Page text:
The following, written by Bill Addison, was posted 5/31 in the digital edition of Atlanta magazine's Food & Dining section.
Food trends ebb and flow, but Kevin Rathbun and his restaurants endure. In Atlanta, his very name supplanted the antiquated term “New American cooking.” Taking a carte blanche approach to national and global flavors, Rathbun has forged a style of comforting excess. Sure, he may serve country ham grits or baby backs braised with Coca-Cola as sideways nods to the Southern food resurgence, but his kitchens (particularly the one at his flagship, Rathbun’s) gather pan-Asian, French, Mediterranean, and regional American flavors into caloric revelries. You don’t come to a Rathbun venture merely to stab at a salad. You come to take your taste buds to the equivalent of a luxury resort.
Rathbun’s opened in 2004. It helped morph a once-dodgy edge of Inman Park into the center of hipness it is today, and it led the city’s shift away from simple tapas toward finessed small plates. Menu highlights—eggplant fries dusted with powdered sugar, elk chop with blueberry demi-glace, a massive Maine lobster and roasted green chile soft taco—reflect his early career experiences cooking in New Orleans, Kansas City, and Dallas. Krog Bar, a tiny wine den housed in the same Stove Works complex as Rathbun’s, launched in 2005. And 2007 brought Kevin Rathbun Steak to a former Clorox factory just down the street. The chophouse offers meatballs in mushroom- soy jus and adobo-spiced ahi tuna with chipotle–black bean mash and jicama-mango pico de gallo alongside Caesar salad and New York strip. Pure Rathbun.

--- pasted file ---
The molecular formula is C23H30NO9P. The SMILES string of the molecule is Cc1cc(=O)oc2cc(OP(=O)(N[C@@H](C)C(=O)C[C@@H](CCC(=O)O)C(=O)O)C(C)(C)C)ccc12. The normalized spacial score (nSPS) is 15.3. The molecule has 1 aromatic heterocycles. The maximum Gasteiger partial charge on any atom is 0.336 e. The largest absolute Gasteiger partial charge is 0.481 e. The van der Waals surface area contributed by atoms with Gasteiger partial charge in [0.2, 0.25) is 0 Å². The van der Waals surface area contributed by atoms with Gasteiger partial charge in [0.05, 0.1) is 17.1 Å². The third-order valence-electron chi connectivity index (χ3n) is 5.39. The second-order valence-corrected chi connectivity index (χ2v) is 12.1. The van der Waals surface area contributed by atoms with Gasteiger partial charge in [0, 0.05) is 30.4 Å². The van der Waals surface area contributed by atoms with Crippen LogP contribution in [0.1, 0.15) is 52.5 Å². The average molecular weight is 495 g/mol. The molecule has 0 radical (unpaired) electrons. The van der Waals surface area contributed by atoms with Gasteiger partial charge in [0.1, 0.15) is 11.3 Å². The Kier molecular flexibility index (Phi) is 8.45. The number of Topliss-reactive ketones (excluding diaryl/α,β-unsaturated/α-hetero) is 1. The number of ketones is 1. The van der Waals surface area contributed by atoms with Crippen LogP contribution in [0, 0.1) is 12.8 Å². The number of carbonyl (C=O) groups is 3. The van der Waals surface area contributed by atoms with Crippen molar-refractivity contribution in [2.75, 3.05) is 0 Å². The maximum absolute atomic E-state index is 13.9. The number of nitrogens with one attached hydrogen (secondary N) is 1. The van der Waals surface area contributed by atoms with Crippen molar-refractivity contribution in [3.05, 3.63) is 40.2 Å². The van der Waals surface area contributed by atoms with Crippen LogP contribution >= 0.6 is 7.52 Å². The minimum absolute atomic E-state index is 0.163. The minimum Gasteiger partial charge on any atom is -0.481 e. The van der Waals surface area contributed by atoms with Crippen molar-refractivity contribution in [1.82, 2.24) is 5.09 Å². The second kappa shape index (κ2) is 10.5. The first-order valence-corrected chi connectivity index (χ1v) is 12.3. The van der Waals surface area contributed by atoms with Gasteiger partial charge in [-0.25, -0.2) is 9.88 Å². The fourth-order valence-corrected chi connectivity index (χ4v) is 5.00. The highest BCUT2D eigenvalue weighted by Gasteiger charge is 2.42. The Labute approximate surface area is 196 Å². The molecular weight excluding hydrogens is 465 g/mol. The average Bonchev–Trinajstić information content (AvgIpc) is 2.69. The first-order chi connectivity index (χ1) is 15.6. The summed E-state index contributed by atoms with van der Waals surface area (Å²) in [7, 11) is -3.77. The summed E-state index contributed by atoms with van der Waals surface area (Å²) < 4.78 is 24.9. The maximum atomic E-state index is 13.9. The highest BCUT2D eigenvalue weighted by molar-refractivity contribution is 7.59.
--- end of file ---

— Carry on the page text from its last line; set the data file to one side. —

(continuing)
But for KR SteakBar—his first new project in six years, which went live in February—Buckhead’s prodigal son returns home. Rathbun arrived in Atlanta in 1994 as executive chef of Nava, when Southwestern cuisine was all the rage. (Nava served its final blue corn sticks late last year, replaced by just-opened King Duke.) Rathbun moved on to other nineties hot spots in the Buckhead Life Restaurant Group stable, including Buckhead Diner and BluePointe. After he went solo, his loyal clientele may have dutifully trekked across town for the last decade, but they’re giddy to have him back.
KR SteakBar sits on a leafy bend of Peachtree Hills Avenue, amid the ADAC West showrooms. The building is below street level, sheltering the prim community from the restaurant’s barely contained pandemonium. The Johnson Studio assembled a mishmash of style elements that coalesce into a swank, kinetic haunt. White oak lines the floors; ribbed, backlit fiberglass paneling stretches across one wall; thick ropes (a shout-out to Texas?) help section off a central dining table that seats ten; and the ceiling bleeds a sultry red that’s nearly the shade of a Negroni cocktail. The crowd is ebulliently Buckhead: confident men with tans the color of peach jam, women in cliques trading stories about their personal trainers.
The restaurant’s name has a catchy double rhyme, but it doesn’t quite describe the direction of the food, which centers on Italian-themed small plates. Rathbun also brought in a noteworthy chef de cuisine, Chris McDade. A Gwinnett native, McDade previously worked at Maialino, a Romanesque trattoria in Manhattan. How fun to see Rathbun step out of the Americanized comfort-food zone.